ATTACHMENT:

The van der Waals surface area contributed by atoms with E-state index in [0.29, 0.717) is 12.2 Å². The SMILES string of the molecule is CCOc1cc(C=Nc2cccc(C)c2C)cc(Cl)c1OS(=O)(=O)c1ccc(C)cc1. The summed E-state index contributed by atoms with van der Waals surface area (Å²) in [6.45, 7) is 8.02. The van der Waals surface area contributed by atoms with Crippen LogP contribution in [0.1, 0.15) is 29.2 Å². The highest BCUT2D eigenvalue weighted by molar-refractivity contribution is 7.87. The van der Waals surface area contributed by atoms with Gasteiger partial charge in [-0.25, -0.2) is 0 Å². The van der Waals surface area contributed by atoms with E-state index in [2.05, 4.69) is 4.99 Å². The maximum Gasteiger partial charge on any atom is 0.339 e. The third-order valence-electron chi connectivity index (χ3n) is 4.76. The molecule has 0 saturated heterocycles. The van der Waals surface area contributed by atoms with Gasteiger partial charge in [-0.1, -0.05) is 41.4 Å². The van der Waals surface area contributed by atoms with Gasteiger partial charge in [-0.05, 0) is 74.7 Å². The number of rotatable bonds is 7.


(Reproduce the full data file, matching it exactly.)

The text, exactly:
The van der Waals surface area contributed by atoms with E-state index in [0.29, 0.717) is 12.2 Å². The SMILES string of the molecule is CCOc1cc(C=Nc2cccc(C)c2C)cc(Cl)c1OS(=O)(=O)c1ccc(C)cc1. The summed E-state index contributed by atoms with van der Waals surface area (Å²) in [6.45, 7) is 8.02. The van der Waals surface area contributed by atoms with Crippen LogP contribution in [0.1, 0.15) is 29.2 Å². The highest BCUT2D eigenvalue weighted by molar-refractivity contribution is 7.87. The van der Waals surface area contributed by atoms with Gasteiger partial charge in [-0.25, -0.2) is 0 Å². The van der Waals surface area contributed by atoms with E-state index in [2.05, 4.69) is 4.99 Å². The maximum Gasteiger partial charge on any atom is 0.339 e. The third-order valence-electron chi connectivity index (χ3n) is 4.76. The molecule has 0 saturated heterocycles. The van der Waals surface area contributed by atoms with Gasteiger partial charge in [-0.1, -0.05) is 41.4 Å². The van der Waals surface area contributed by atoms with Gasteiger partial charge in [-0.05, 0) is 74.7 Å². The number of rotatable bonds is 7.